Agnès Sorel, the “Lady of Beauty” at Loches

The Royal City of Loches

Agnès Sorel was the first official favorite of a king of France and still remains one of the most emblematic women of the late Middle Ages. She left her mark on the royal castle of Loches.

Agnès Sorel, tracing the footsteps of a royal favorite at Loches
Today, Agnès Sorel remains one of the most emblematic women of the Middle Ages in its twilight years. The first official favorite of a king of France, her lively intelligence and artistic taste encouraged the development of court life and patronage. She left her mark most particularly on the royal castle of Loches. For six years, from 1444 to 1450, she liked to make long visits to this place where she is immortalized with the features of the Virgin and Child, in the copy of a portrait painted by Jean Fouquet. It was also at Loches that her royal lover, Charles VII, had the elegant and touching tomb built to hold the body of the deceased favorite in the choir of the Collegiate Church of Saint-Ours, where it remained for more than three centuries. The tomb was vandalized during the French Revolution and, in 1809, was moved to a tower known as “Fair Agnès’s Tower” and later to within the royal castle. In 2005, it was finally returned to the Collegiate Church where its recently restored recumbent stone effigy can be admired today.

A medallion bearing the intertwined initials of Charles VII and Agnès Sorel.

The original of this work is in the Louvre Museum.

This picture used to adorn the tomb in Melun of the man who ordered it, Etienne Chevalier, before being transferred to the Royal Museum of Fine Arts in Antwerp. Here, Fouquet depicts the Virgin Mary with the features of Agnès Sorel. The Virgin’s complexion is extremely pale. She sits surrounded by red and blue angels (cherubim and seraphim), facing the viewer against an abstract blue background.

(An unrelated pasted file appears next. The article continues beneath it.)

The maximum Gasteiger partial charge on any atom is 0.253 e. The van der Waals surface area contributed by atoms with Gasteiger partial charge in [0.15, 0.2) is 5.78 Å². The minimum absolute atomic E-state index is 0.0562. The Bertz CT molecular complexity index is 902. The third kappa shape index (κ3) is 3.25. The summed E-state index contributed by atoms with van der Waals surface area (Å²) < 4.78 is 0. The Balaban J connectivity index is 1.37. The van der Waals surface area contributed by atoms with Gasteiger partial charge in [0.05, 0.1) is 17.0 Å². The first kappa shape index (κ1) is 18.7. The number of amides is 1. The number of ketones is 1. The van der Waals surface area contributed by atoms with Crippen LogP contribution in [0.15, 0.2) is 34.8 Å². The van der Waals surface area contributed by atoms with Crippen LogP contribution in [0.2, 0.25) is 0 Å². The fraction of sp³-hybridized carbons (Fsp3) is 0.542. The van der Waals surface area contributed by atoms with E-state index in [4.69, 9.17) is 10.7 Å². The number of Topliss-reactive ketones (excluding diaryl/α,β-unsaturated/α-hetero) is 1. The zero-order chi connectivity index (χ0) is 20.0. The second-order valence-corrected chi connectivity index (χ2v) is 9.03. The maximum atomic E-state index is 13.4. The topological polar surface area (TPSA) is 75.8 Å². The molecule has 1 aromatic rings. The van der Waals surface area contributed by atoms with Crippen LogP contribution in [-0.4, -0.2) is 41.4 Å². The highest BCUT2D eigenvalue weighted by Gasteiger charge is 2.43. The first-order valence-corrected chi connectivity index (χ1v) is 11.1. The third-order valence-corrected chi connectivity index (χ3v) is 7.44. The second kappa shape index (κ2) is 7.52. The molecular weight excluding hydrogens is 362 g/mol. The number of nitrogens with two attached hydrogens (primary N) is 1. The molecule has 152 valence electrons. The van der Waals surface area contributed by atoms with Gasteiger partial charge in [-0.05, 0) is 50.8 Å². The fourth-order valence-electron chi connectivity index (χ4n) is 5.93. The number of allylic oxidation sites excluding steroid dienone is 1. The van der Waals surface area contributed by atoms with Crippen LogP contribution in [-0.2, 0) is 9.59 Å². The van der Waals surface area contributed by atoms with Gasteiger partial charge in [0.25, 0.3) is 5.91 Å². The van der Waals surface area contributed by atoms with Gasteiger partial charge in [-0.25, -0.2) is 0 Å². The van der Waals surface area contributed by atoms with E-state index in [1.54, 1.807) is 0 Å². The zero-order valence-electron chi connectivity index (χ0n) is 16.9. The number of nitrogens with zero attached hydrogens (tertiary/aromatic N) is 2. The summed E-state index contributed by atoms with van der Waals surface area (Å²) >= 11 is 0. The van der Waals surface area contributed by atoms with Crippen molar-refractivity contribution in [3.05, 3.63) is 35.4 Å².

A century after her disappearance, the royal favorite still captivates artists and portraitists who pay homage to the superb complexion of the “Lady of Beauty”, whose whiteness contrasts with the black of her gown.

In this oil on canvas, the young mother has given way to a great, elegant and cultured lady who, instead of a child, holds an open book in her hand, a sign of her fine wit and taste for learning.

This undated work faithfully shows the state of the stone effigy at the end of the 18th century.

This undated work faithfully shows the state of the stone effigy at the end of the 18th century.

Cité royale de Loches
Credits: Story

Conception : Cité Royale de Loches / Conseil départemental d'Indre-et-Loire

Informations : chateau-loches.fr
facebook

twitter : @Cite_Loches

Credits: All media
The story featured may in some cases have been created by an independent third party and may not always represent the views of the institutions, listed below, who have supplied the content.
Translate with Google
Home
Explore
Nearby
Profile